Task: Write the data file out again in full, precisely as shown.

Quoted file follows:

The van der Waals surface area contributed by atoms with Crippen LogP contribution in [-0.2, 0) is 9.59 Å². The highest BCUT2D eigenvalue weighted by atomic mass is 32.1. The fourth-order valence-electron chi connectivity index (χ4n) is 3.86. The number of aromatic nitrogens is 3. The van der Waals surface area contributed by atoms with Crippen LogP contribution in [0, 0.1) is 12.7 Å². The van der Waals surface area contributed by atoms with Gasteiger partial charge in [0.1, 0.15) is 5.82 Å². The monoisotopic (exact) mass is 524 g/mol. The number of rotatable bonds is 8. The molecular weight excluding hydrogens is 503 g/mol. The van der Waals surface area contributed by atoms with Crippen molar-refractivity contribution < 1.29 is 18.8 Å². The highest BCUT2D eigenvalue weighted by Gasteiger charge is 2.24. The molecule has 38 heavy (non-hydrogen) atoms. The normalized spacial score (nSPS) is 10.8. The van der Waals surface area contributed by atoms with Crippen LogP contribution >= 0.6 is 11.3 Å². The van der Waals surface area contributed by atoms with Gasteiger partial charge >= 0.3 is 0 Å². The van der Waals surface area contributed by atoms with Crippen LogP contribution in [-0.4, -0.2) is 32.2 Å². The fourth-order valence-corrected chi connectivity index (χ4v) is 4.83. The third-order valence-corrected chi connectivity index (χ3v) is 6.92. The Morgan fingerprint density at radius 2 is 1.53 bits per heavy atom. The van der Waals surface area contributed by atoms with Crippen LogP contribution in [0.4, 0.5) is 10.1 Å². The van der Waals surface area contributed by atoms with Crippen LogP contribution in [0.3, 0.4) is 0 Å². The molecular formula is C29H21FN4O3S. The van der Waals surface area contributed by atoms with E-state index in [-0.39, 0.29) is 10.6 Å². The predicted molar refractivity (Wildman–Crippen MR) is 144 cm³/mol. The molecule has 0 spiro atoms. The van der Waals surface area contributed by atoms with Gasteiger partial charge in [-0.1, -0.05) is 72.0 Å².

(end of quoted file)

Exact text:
The van der Waals surface area contributed by atoms with Crippen LogP contribution in [-0.2, 0) is 9.59 Å². The highest BCUT2D eigenvalue weighted by atomic mass is 32.1. The fourth-order valence-electron chi connectivity index (χ4n) is 3.86. The number of aromatic nitrogens is 3. The van der Waals surface area contributed by atoms with Crippen LogP contribution in [0, 0.1) is 12.7 Å². The van der Waals surface area contributed by atoms with Gasteiger partial charge in [0.1, 0.15) is 5.82 Å². The monoisotopic (exact) mass is 524 g/mol. The number of rotatable bonds is 8. The molecular weight excluding hydrogens is 503 g/mol. The van der Waals surface area contributed by atoms with Crippen molar-refractivity contribution < 1.29 is 18.8 Å². The highest BCUT2D eigenvalue weighted by Gasteiger charge is 2.24. The molecule has 38 heavy (non-hydrogen) atoms. The normalized spacial score (nSPS) is 10.8. The van der Waals surface area contributed by atoms with Crippen LogP contribution >= 0.6 is 11.3 Å². The van der Waals surface area contributed by atoms with Gasteiger partial charge >= 0.3 is 0 Å². The van der Waals surface area contributed by atoms with Crippen LogP contribution in [-0.4, -0.2) is 32.2 Å². The fourth-order valence-corrected chi connectivity index (χ4v) is 4.83. The third-order valence-corrected chi connectivity index (χ3v) is 6.92. The Morgan fingerprint density at radius 2 is 1.53 bits per heavy atom. The van der Waals surface area contributed by atoms with Crippen LogP contribution in [0.4, 0.5) is 10.1 Å². The van der Waals surface area contributed by atoms with Crippen LogP contribution in [0.3, 0.4) is 0 Å². The molecular formula is C29H21FN4O3S. The van der Waals surface area contributed by atoms with E-state index in [-0.39, 0.29) is 10.6 Å². The predicted molar refractivity (Wildman–Crippen MR) is 144 cm³/mol. The molecule has 0 spiro atoms. The van der Waals surface area contributed by atoms with Gasteiger partial charge in [-0.1, -0.05) is 72.0 Å².